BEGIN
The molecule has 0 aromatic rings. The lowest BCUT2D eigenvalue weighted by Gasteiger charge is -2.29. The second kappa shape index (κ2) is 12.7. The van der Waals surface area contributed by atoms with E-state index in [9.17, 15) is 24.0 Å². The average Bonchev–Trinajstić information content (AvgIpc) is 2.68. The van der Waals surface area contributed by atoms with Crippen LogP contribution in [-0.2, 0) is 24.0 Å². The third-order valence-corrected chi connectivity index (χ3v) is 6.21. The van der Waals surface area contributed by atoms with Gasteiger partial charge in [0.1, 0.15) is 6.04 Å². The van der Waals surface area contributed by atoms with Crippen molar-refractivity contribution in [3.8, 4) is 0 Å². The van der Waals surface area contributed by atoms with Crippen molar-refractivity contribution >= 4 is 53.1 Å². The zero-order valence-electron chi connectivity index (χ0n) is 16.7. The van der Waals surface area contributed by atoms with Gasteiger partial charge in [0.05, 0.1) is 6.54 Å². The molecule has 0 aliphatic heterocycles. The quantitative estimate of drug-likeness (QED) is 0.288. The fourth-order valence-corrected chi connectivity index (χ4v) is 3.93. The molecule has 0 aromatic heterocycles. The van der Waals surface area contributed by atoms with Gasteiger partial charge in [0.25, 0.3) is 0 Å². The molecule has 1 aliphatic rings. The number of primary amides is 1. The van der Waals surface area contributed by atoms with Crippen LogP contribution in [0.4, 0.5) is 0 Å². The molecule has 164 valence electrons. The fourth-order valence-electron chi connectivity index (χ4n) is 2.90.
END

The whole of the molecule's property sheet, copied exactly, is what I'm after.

The molecule has 0 aromatic rings. The lowest BCUT2D eigenvalue weighted by Gasteiger charge is -2.29. The second kappa shape index (κ2) is 12.7. The van der Waals surface area contributed by atoms with E-state index in [9.17, 15) is 24.0 Å². The average Bonchev–Trinajstić information content (AvgIpc) is 2.68. The van der Waals surface area contributed by atoms with Crippen LogP contribution in [-0.2, 0) is 24.0 Å². The third-order valence-corrected chi connectivity index (χ3v) is 6.21. The van der Waals surface area contributed by atoms with Gasteiger partial charge in [0.1, 0.15) is 6.04 Å². The van der Waals surface area contributed by atoms with Crippen molar-refractivity contribution in [3.8, 4) is 0 Å². The van der Waals surface area contributed by atoms with Crippen molar-refractivity contribution >= 4 is 53.1 Å². The zero-order valence-electron chi connectivity index (χ0n) is 16.7. The van der Waals surface area contributed by atoms with Gasteiger partial charge in [0.05, 0.1) is 6.54 Å². The molecule has 0 aliphatic heterocycles. The quantitative estimate of drug-likeness (QED) is 0.288. The fourth-order valence-corrected chi connectivity index (χ4v) is 3.93. The molecule has 0 aromatic heterocycles. The van der Waals surface area contributed by atoms with Gasteiger partial charge in [0.25, 0.3) is 0 Å². The molecule has 1 aliphatic rings. The number of primary amides is 1. The van der Waals surface area contributed by atoms with Crippen LogP contribution in [0.4, 0.5) is 0 Å². The molecule has 164 valence electrons. The fourth-order valence-electron chi connectivity index (χ4n) is 2.90.